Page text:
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Fourth Wall Reinforcer

A shutter which stops self-reference
  [vote for,

Fourth Wall breaking is good provided it's not overdone, and sometimes you might just not want it for some reason.

This is a rectangle of plasterboard which can be lowered over a display screen. A sensor in the TV set or monitor detects when it's lowered and plays a different scene when there would normally be a fourth wall break. If this is also a plot point, it causes a fork in the plot which will continue after it's raised again.

The scene played is shot but will never be seen by the viewer. In order to prevent this, the reflection in the viewer's eye(s) are monitored in order to ensure they haven't tried to work round the fourth wall lowered in front of their device. The streaming or file format concerned is proprietary and can only be played via closed- source software in order to prevent it from being cracked.

nineteenthly, Feb 09 2018


       …like some kind of…
not scrubbed pine machine.
Ian Tindale, Feb 09 2018

       "Breaking the Fourth Wall" is an intentional dramatic device adopted by the author; it is not the audience's place to decide how much of it is "too much", as this would subvert the essentially passive paradigm of performer(s) - audience information flow.   

       For example, "Keeping Tom Nice" and "Bouncers" both puctuate the action with monologues delivered directly to the audience from front of stage, to useful narrative effect. The same is true of movies and TV. You're just the victim; your role is merely to observe, thus collapsing the wave function. If you want plot forks, get involved in some collaborative fanfic.   

       Or in other words, "sit down and shut up".
8th of 7, Feb 10 2018

       Audience participation though.
nineteenthly, Feb 11 2018


       "Oh no it isn't ! "   

8th of 7, Feb 11 2018

       I’ve been watching this long-running fiction series on television where the main characters break through the fourth wall routinely. BBC News, and weather, have been doing it for so long I can’t remember what it was like before this trend started. The news presenters and weather presenters will break through the fourth wall as if talking directly to the viewer, almost every episode.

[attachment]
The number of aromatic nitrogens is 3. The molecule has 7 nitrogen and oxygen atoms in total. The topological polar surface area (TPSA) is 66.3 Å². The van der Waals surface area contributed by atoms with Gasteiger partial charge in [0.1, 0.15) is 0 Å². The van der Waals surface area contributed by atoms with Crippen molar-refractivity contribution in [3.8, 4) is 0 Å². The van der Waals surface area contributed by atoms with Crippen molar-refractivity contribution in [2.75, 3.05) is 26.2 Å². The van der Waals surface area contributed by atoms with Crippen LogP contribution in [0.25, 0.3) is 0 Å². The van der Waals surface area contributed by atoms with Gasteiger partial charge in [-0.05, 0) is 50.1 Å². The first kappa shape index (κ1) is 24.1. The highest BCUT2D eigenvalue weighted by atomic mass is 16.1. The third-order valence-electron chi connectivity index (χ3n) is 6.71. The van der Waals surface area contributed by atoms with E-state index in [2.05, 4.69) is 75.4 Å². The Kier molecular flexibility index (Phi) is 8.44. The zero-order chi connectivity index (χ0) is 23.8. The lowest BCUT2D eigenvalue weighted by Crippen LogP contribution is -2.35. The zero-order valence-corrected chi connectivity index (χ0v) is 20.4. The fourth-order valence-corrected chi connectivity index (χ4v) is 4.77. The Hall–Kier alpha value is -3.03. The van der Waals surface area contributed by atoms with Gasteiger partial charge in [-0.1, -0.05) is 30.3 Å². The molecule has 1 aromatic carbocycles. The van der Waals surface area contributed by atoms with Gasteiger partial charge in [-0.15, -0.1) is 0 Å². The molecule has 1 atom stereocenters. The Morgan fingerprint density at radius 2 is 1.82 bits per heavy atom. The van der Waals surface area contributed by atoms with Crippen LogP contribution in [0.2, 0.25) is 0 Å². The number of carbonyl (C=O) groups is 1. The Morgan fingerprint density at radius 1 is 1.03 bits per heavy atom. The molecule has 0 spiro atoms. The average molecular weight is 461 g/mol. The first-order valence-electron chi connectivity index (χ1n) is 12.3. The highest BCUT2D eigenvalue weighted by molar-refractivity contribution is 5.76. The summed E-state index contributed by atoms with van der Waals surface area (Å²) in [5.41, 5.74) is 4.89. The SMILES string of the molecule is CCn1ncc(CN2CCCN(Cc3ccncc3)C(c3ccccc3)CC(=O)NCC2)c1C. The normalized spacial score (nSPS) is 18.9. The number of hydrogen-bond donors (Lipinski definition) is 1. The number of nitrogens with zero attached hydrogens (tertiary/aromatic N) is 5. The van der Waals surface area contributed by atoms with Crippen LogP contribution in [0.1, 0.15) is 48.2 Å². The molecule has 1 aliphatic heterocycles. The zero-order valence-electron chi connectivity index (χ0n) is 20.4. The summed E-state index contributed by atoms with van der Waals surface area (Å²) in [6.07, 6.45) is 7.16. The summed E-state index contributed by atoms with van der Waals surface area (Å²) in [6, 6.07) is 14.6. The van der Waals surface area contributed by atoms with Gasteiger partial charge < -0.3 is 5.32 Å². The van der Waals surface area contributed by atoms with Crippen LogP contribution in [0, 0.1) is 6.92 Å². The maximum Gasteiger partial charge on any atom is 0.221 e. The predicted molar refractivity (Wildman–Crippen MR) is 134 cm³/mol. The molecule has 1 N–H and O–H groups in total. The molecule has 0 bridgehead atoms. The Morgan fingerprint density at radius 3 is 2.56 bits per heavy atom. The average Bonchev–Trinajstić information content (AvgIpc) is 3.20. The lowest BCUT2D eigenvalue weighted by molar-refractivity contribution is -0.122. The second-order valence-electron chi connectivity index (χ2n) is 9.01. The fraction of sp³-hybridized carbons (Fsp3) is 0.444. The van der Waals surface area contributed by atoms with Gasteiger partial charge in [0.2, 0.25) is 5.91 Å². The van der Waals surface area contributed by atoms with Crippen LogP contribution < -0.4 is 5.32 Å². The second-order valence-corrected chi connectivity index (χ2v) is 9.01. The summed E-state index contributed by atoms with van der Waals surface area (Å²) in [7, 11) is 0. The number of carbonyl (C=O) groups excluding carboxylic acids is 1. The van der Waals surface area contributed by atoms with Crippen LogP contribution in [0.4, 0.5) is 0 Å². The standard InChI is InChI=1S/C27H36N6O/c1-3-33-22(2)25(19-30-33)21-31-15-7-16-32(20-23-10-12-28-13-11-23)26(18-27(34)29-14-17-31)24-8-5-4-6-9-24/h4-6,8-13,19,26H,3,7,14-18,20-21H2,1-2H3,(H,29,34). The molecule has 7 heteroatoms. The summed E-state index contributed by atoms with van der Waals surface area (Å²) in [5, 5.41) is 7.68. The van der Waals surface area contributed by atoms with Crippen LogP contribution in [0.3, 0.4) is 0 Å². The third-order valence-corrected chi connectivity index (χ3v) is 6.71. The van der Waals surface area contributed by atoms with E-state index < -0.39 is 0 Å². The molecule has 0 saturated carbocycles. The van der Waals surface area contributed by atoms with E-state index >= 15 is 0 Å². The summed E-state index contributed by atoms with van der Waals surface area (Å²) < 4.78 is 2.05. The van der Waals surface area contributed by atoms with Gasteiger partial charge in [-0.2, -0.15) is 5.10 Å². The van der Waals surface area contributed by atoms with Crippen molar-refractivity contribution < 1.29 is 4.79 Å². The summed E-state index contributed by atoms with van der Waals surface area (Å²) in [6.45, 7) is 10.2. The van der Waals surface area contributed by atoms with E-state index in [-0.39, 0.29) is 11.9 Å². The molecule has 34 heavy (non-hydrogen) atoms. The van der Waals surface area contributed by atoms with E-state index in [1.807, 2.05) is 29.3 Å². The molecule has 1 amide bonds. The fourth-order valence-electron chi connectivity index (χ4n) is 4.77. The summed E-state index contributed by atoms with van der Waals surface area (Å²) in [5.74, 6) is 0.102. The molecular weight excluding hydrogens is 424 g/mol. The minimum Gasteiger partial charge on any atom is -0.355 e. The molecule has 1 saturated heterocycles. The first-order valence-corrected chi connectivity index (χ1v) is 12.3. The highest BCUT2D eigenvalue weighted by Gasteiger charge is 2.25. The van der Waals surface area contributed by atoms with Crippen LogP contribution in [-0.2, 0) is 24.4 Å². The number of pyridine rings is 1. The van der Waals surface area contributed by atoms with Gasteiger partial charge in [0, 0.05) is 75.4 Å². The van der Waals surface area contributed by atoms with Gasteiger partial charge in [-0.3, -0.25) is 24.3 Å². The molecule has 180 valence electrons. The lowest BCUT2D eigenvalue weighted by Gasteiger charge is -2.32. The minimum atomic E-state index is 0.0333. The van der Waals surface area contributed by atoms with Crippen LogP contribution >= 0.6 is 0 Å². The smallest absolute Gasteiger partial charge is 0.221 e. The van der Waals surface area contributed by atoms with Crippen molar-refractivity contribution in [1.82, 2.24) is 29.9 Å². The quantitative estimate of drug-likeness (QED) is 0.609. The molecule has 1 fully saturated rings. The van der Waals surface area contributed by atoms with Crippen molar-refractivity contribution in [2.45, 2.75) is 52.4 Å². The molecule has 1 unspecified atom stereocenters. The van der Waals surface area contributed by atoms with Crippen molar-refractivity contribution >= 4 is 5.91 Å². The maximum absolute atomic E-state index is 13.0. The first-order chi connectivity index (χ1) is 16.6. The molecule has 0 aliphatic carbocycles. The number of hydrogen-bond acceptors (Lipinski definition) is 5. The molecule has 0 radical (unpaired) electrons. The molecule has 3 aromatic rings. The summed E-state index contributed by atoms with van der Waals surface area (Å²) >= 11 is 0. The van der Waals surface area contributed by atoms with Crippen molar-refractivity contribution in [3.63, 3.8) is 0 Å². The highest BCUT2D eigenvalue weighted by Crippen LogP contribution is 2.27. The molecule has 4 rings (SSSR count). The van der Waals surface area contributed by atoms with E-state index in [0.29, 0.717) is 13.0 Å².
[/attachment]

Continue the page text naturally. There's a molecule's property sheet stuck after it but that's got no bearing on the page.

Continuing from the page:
Ian Tindale, Feb 11 2018

       We put a sheet of plasterboard to cover the TV for those times.
8th of 7, Feb 11 2018

       Scrubbed pine would be classier.
Ian Tindale, Feb 11 2018

       What's needed, to explore the full drama-space effectively, is a fifth wall.   

       This fifth wall separates the actors from an imaginary audience. Thus, an actor can break the fifth wall by addressing the imaginary audience directly, whilst maintaining the fourth wall.   

       This has advantages too numerous to think of, but one of them is that expositions can be made to the imaginary audience without giving the real audience that uncomfortable "oh no, I'm a part of this play" feeling. Another advantage is that the actors can respond to imaginary heckles or questions from the imaginary audience, which then becomes another set of characters in the minds of the real audience.   

       No doubt somebody will mention Greek choruses at this point.
MaxwellBuchanan, Feb 11 2018

       Consider them mentioned.
pertinax, Feb 11 2018

       Now, have you got an antistrophe to put on that?
pertinax, Feb 11 2018

       // Greek choruses //   

       Aren't those the little yellow and purple flowers that bloom around March, after snowdrops but before daffodils ?
8th of 7, Feb 11 2018

       You're thinking of Greek choristers.
MaxwellBuchanan, Feb 11 2018

       Oh, yes.
8th of 7, Feb 11 2018

       What about the sixth wall? The wall between the actor and the real person that the actor actually is when they’re not fraudulently playing a part or reciting lines or pretending to have emotions that they’re not really having, and all that actory crap that makes them so insufferable to be around when they’re supposed to be in “normal” life. Breaking through the sixth wall would be the actor in their part, temporarily suspending the script and metacommenting in their acted part, but addressing their real actual default personality self (sans-actor persona).   

       You sometimes witness a related version of this happening in a sort of falsified humour fashion when people stop whatever it is they are saying on telly and turn and shrug and say “who writes this stuff?”. Breaking through the sixth wall would extend this quite considerably, except they’re not addressing someone off stage left or right, but themselves as not-an-actor, and with considerably deeper post-structuralist propositions.
Ian Tindale, Feb 11 2018

       The sixth wall could have a cashpoint in it.
MaxwellBuchanan, Feb 11 2018

       It could have a vending machine too, for cans of very mildly alcoholic beer-based beverages with a Wagnerian theme, such as Tristram Shandy ...
8th of 7, Feb 11 2018


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